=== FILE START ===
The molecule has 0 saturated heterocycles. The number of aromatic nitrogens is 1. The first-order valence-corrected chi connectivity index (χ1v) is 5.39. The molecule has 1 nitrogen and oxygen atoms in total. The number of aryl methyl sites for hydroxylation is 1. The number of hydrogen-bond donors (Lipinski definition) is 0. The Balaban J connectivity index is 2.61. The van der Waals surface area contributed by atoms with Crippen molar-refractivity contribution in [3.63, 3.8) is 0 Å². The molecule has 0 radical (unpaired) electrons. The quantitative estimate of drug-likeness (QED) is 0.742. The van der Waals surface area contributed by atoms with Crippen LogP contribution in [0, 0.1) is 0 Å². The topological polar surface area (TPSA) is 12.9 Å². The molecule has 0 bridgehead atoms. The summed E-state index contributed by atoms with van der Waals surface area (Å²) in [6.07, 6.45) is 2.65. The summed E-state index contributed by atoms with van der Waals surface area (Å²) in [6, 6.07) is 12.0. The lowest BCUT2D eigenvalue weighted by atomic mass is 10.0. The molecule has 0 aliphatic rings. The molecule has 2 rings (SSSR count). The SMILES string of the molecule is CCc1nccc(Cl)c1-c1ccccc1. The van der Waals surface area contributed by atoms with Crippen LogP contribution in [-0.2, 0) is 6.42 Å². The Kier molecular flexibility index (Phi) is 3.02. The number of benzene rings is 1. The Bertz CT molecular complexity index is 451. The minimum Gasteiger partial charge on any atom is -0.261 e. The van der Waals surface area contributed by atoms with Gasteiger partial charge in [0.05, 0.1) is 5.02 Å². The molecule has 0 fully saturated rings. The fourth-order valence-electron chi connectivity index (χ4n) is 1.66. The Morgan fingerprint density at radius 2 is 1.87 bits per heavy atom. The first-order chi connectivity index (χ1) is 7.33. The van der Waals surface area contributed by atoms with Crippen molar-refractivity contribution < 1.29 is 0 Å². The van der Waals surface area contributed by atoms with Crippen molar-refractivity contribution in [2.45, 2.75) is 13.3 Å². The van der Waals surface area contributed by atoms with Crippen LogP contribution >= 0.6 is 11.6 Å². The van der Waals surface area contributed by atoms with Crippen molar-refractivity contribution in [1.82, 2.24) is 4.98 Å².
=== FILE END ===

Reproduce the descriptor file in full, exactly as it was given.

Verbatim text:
The molecule has 0 saturated heterocycles. The number of aromatic nitrogens is 1. The first-order valence-corrected chi connectivity index (χ1v) is 5.39. The molecule has 1 nitrogen and oxygen atoms in total. The number of aryl methyl sites for hydroxylation is 1. The number of hydrogen-bond donors (Lipinski definition) is 0. The Balaban J connectivity index is 2.61. The van der Waals surface area contributed by atoms with Crippen molar-refractivity contribution in [3.63, 3.8) is 0 Å². The molecule has 0 radical (unpaired) electrons. The quantitative estimate of drug-likeness (QED) is 0.742. The van der Waals surface area contributed by atoms with Crippen LogP contribution in [0, 0.1) is 0 Å². The topological polar surface area (TPSA) is 12.9 Å². The molecule has 0 bridgehead atoms. The summed E-state index contributed by atoms with van der Waals surface area (Å²) in [6.07, 6.45) is 2.65. The summed E-state index contributed by atoms with van der Waals surface area (Å²) in [6, 6.07) is 12.0. The lowest BCUT2D eigenvalue weighted by atomic mass is 10.0. The molecule has 0 aliphatic rings. The molecule has 2 rings (SSSR count). The SMILES string of the molecule is CCc1nccc(Cl)c1-c1ccccc1. The van der Waals surface area contributed by atoms with Crippen LogP contribution in [-0.2, 0) is 6.42 Å². The Kier molecular flexibility index (Phi) is 3.02. The number of benzene rings is 1. The Bertz CT molecular complexity index is 451. The minimum Gasteiger partial charge on any atom is -0.261 e. The van der Waals surface area contributed by atoms with Gasteiger partial charge in [0.05, 0.1) is 5.02 Å². The molecule has 0 fully saturated rings. The fourth-order valence-electron chi connectivity index (χ4n) is 1.66. The Morgan fingerprint density at radius 2 is 1.87 bits per heavy atom. The first-order chi connectivity index (χ1) is 7.33. The van der Waals surface area contributed by atoms with Crippen molar-refractivity contribution < 1.29 is 0 Å². The van der Waals surface area contributed by atoms with Crippen molar-refractivity contribution in [2.45, 2.75) is 13.3 Å². The van der Waals surface area contributed by atoms with Crippen LogP contribution >= 0.6 is 11.6 Å². The van der Waals surface area contributed by atoms with Crippen molar-refractivity contribution in [1.82, 2.24) is 4.98 Å².